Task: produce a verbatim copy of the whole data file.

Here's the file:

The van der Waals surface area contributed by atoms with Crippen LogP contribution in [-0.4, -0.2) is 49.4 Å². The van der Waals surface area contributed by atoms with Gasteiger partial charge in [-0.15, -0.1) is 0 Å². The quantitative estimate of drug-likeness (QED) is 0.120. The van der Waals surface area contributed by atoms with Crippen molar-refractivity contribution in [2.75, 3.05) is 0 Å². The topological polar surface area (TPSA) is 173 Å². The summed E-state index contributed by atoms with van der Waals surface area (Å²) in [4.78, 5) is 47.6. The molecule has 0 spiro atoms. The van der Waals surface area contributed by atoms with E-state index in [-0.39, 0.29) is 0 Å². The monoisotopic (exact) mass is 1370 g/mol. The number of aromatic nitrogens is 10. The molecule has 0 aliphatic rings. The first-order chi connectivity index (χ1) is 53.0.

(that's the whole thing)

The van der Waals surface area contributed by atoms with Crippen LogP contribution in [-0.4, -0.2) is 49.4 Å². The van der Waals surface area contributed by atoms with Gasteiger partial charge in [-0.15, -0.1) is 0 Å². The quantitative estimate of drug-likeness (QED) is 0.120. The van der Waals surface area contributed by atoms with Crippen molar-refractivity contribution in [2.75, 3.05) is 0 Å². The topological polar surface area (TPSA) is 173 Å². The summed E-state index contributed by atoms with van der Waals surface area (Å²) in [4.78, 5) is 47.6. The molecule has 0 spiro atoms. The van der Waals surface area contributed by atoms with E-state index in [-0.39, 0.29) is 0 Å². The monoisotopic (exact) mass is 1370 g/mol. The number of aromatic nitrogens is 10. The molecule has 0 aliphatic rings. The first-order chi connectivity index (χ1) is 53.0.